Tom Miller, CCIM
Industrial Real Estate Representation – Franchise or Local Firm?
First, what are your transaction goals? This will bring you to the first major decision that a prospective tenant or buyer faces when the industrial real estate transaction process begins – which firm will be more attentive in listening to what I need and then responding appropriately to those needs? Will that have a bigger chance of happening with a locally owned and operated firm, or with a national branch?
Second, do your prospective firms tend to represent landlords or tenants? If you want your agent to advocate solely for your interests – and you most certainly do – then you should seek a firm that won’t attempt to juggle your interests while also serving their other client – the landlord. While it is technically legal to serve both parties in one transaction, you have to be consider whether you are comfortable with that working relationship. And think it through carefully. Can an agent who gets the majority of his business representing a landlord advocate just as strongly for your side of the transaction – against his main client? It seems doubtful.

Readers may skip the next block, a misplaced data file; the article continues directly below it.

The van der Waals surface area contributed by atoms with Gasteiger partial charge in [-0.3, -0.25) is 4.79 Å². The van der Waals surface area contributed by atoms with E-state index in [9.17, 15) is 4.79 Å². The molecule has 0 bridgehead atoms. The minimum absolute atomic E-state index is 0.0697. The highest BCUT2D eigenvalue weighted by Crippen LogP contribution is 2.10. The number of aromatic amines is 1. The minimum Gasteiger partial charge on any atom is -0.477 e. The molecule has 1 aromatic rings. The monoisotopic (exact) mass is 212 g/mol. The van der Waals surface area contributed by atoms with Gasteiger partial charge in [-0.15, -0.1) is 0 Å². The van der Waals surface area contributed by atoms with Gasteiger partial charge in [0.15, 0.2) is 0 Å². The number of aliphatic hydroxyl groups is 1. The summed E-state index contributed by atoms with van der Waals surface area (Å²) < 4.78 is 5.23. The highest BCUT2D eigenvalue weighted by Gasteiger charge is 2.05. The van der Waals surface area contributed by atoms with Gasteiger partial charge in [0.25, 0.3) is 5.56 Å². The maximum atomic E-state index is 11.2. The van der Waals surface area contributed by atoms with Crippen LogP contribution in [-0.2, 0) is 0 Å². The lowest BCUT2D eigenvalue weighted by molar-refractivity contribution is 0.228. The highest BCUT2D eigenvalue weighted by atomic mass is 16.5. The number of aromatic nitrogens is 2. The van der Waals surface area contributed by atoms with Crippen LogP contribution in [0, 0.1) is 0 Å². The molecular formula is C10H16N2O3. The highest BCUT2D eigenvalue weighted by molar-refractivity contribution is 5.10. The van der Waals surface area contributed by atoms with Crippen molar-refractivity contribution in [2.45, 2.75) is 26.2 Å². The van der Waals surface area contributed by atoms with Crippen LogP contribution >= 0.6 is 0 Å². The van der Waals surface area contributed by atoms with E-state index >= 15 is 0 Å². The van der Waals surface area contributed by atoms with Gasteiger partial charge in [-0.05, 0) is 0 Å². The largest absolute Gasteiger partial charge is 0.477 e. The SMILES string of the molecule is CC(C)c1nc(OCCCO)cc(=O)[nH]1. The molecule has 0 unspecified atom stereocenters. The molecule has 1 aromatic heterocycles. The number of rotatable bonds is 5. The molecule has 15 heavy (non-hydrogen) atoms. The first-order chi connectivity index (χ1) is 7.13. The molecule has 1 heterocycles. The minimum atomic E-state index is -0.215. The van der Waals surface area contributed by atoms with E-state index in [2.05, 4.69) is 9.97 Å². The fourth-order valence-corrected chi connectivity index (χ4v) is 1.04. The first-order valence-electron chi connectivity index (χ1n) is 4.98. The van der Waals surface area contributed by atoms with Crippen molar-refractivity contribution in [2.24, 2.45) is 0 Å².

Third, are you listening to your instincts? Let’s imagine you need advice about a gardening puzzle. Do you feel better served and more comfortable when you go into a locally owned/operated garden shop, where you can consult directly with the owners and long-time employees about your issue ? Or are you satisfied with quizzing whichever employee you can chase down in the garden section at the nearest big box store?
Four, are you doing your homework? Conduct an online search for your industrial real estate needs. Search for a specific property or ask a question specific to your situation. Carefully review the websites that are served in response to your search terms, and then schedule a few meetings or phone calls with the ones that stand out. Then, ask specific questions about the local market. Agencies with their fingers on the pulse of their market will not only be able to answer you thoroughly, they’ll provide high-quality documentation to back it all up.
Depending on your situation, a high-volume franchise may be just fine. But don’t automatically assume that’s the case without checking out a few locally-owned industrial real estate firms first